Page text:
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Dental Crowns and Bridges

What is a Crown?

Crown and Bridge A crown is a dental restoration that completely covers a single tooth with a new material. Some people also call it a “cap”. Crowns can be made from many different materials, like gold, porcelain, a tooth-colored metal called zirconia, or any combination of the above. A crown’s purpose is to restore the tooth back to normal shape and function. This means it will replace any missing tooth structure, reinforce and brace any cracks, and stabilize weakened teeth.

Crowns are necessary for teeth that have significant breakdown due to large cavities, cracks, or extreme wear. We also use crowns to protect teeth with root canal treatments, which are prone to breaking.

What is a Bridge?

A bridge is a dental treatment that uses multiple crowns connected together in order to replace a missing tooth. At the minimum, a bridge includes two crowns on either side of a “fake” tooth called a pontic. Bridges are classified according to the number of units, which just means the number of teeth they cover. The most common is a three-unit bridge, which uses two teeth as anchors for one replacement tooth.

The materials of a bridge are the same as those available for crowns. Because a bridge uses connections between teeth, it requires some changes to your oral hygiene routine in order to keep the anchor teeth healthy. A bridge is a relatively quick way to replace a missing tooth, requiring only a few weeks of lab time. Bridges are permanently cemented onto the anchor teeth; they are not removable by the patient. A bridge is an alternative tooth replacement option to a dental implant.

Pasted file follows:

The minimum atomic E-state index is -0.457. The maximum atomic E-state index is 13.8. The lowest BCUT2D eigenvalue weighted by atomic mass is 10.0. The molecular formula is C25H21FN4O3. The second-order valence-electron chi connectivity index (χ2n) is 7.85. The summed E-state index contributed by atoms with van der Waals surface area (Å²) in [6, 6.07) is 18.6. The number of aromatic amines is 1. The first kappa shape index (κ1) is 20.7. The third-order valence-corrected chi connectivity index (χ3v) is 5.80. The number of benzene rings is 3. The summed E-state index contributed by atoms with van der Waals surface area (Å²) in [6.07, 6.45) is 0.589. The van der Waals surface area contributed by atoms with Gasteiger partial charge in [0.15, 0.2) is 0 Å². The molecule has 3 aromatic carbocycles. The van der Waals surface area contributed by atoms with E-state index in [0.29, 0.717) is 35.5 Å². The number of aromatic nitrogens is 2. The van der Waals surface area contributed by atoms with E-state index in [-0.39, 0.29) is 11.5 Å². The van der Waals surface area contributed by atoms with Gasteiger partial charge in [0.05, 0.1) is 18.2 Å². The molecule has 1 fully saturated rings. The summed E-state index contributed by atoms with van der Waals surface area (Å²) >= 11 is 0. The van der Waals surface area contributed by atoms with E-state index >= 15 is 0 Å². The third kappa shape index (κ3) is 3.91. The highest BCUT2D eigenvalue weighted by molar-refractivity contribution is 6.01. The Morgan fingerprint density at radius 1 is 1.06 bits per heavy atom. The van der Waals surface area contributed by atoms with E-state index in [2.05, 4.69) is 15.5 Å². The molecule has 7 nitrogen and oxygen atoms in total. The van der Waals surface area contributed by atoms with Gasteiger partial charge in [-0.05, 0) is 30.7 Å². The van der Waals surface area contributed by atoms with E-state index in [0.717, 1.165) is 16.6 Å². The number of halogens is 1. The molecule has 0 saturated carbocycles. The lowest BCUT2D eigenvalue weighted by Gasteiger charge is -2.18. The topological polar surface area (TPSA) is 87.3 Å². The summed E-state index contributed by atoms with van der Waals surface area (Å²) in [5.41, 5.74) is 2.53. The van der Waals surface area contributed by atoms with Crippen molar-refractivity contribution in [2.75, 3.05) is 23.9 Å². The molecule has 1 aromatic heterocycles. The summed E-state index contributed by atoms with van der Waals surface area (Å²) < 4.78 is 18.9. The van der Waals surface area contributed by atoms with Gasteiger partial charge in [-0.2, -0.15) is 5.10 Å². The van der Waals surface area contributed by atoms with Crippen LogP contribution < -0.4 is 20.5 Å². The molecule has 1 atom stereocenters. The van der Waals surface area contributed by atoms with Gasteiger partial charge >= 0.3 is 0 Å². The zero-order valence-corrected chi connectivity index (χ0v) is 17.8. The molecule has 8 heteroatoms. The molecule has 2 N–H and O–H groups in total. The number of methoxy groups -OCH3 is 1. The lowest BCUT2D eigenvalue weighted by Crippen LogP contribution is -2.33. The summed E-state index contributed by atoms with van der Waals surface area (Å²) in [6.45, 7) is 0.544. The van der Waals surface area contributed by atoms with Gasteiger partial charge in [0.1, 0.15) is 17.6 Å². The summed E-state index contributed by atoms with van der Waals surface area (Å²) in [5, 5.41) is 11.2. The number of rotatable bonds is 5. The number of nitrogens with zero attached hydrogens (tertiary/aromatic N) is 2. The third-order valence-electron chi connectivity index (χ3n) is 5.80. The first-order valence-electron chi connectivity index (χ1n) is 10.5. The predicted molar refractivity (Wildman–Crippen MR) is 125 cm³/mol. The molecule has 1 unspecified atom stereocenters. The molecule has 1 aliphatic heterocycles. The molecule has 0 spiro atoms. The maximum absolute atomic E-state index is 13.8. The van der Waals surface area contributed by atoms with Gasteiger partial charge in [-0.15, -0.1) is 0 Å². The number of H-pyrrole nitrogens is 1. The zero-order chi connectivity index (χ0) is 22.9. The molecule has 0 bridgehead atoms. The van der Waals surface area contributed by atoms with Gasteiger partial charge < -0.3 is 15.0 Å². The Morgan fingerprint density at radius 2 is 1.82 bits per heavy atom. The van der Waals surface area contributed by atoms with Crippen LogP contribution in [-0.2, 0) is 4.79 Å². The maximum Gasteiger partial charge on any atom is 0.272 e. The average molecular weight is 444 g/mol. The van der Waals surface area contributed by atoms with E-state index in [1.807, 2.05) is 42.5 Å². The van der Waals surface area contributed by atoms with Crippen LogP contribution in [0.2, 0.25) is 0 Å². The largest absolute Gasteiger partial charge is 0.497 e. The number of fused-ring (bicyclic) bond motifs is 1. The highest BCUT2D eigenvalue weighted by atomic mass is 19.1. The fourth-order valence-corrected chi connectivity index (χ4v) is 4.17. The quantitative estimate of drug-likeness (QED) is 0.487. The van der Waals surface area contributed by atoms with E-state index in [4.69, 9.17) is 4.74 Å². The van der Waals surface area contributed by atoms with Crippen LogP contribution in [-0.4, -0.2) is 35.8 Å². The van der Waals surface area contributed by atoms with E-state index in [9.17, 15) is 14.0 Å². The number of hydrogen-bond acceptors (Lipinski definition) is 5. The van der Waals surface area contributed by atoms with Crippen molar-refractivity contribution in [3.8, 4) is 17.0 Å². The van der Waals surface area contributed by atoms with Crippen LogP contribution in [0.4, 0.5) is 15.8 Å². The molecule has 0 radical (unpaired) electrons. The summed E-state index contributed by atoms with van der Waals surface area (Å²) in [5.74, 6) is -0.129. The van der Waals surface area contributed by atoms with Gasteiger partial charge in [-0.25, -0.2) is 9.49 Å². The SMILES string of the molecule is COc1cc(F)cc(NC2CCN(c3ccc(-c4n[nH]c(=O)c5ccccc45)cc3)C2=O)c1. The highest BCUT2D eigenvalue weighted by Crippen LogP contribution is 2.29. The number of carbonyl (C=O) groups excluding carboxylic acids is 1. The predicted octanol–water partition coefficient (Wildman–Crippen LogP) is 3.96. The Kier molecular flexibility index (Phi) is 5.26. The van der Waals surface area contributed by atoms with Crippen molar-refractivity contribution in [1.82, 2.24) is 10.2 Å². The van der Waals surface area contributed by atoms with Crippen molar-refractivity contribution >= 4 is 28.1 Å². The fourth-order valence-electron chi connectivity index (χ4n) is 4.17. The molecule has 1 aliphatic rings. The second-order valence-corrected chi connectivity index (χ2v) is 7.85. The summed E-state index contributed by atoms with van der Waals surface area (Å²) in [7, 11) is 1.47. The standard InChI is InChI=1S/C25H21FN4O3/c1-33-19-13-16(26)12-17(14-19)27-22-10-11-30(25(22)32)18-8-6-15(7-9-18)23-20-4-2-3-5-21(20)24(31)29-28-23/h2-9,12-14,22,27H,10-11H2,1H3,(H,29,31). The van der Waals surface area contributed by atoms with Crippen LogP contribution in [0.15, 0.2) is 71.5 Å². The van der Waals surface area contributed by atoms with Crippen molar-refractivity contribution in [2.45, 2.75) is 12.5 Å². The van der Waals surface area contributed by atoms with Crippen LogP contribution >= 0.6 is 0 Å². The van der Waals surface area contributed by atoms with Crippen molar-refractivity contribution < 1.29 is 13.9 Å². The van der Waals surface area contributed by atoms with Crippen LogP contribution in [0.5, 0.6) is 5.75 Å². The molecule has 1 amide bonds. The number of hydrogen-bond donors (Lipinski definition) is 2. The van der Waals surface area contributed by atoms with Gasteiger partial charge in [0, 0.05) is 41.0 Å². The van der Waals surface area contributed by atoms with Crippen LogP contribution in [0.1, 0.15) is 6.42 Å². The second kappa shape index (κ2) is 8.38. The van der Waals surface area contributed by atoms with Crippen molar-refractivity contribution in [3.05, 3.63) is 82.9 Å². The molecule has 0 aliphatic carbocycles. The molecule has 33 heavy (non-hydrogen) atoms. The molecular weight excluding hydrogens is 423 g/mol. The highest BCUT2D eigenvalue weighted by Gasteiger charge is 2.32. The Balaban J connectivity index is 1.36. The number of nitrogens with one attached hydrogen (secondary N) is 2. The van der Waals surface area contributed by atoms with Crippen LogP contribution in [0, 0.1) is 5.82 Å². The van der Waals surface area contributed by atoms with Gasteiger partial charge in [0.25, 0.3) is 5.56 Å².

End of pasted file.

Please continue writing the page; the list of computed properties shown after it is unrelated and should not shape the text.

What does the Crown & Bridge Process Involve?

Bridge step by step
Crown step by step

Both crowns and bridges have a similar protocol in the dental office. After numbing the teeth he or she will work on, the dentist prepares the tooth (or teeth in the instance of a bridge), removing the outer layer of enamel to make room for the covering material. Then we take either a digital scan or physical mold of the prepared teeth to send for the lab to use as an exact replica of your teeth on which to make the final restoration.

During the lab time, you will wear a temporary crown or bridge made from a plastic material that we hold in place with a temporary cement. Once the final restoration is ready, you will return to our office for its delivery. We confirm the perfect fit of both crowns and bridges with a detailed evaluation including an x-ray. Once confirmed, we will use a permanent cement to attach it to your tooth or teeth. This second visit is much quicker than the first.

In general, both crowns and bridges are a two-visit process, with the temporary phase in between the two visits.

What Should I Expect After a Crown or Bridge?

The preparation of a tooth or teeth can cause some short-term pain and/or sensitivity. It is normal for the teeth under a temporary crown or bridge to be sensitive to cold air and liquids and tender to chewing for the first week. We expect any symptoms to go away within the first two weeks.

During the temporary phase, you must avoid sticky or chewy foods that could pull the provisional restoration off the tooth. You will also follow an alternative flossing protocol when you have a temporary crown. Aside from these special care instructions, the tooth or teeth should feel relatively normal after about two weeks. It is important for you to let us know if they do not.

After we place the final crown or bridge, you should be able to return to normal function immediately. If a bridge replaces a tooth that was missing for a long time, you may have an adjustment period for your lips, cheeks and tongue.

Questions / concerns?

Should you have any questions or concerns regarding your oral health, we are more than happy to sit down with you and discuss how you can achieve a beautiful, healthy smile.